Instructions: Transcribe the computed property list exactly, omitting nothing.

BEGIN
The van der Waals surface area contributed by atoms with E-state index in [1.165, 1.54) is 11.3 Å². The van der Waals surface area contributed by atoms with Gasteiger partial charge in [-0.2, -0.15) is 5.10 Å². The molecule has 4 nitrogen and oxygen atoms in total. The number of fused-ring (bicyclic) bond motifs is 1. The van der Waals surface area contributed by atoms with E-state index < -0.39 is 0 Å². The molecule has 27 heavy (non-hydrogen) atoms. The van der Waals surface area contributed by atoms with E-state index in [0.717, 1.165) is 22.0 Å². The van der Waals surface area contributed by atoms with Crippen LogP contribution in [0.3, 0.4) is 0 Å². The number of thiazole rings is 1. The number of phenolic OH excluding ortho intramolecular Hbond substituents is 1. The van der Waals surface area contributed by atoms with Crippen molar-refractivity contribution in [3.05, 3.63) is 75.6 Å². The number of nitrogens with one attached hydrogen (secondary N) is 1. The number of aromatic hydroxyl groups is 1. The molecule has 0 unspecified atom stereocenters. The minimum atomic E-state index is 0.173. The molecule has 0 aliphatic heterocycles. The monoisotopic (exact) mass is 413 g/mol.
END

The van der Waals surface area contributed by atoms with E-state index in [1.165, 1.54) is 11.3 Å². The van der Waals surface area contributed by atoms with Gasteiger partial charge in [-0.2, -0.15) is 5.10 Å². The molecule has 4 nitrogen and oxygen atoms in total. The number of fused-ring (bicyclic) bond motifs is 1. The van der Waals surface area contributed by atoms with E-state index < -0.39 is 0 Å². The molecule has 27 heavy (non-hydrogen) atoms. The van der Waals surface area contributed by atoms with E-state index in [0.717, 1.165) is 22.0 Å². The van der Waals surface area contributed by atoms with Crippen LogP contribution in [0.3, 0.4) is 0 Å². The number of thiazole rings is 1. The number of phenolic OH excluding ortho intramolecular Hbond substituents is 1. The van der Waals surface area contributed by atoms with Crippen molar-refractivity contribution in [3.05, 3.63) is 75.6 Å². The number of nitrogens with one attached hydrogen (secondary N) is 1. The number of aromatic hydroxyl groups is 1. The molecule has 0 unspecified atom stereocenters. The minimum atomic E-state index is 0.173. The molecule has 0 aliphatic heterocycles. The monoisotopic (exact) mass is 413 g/mol.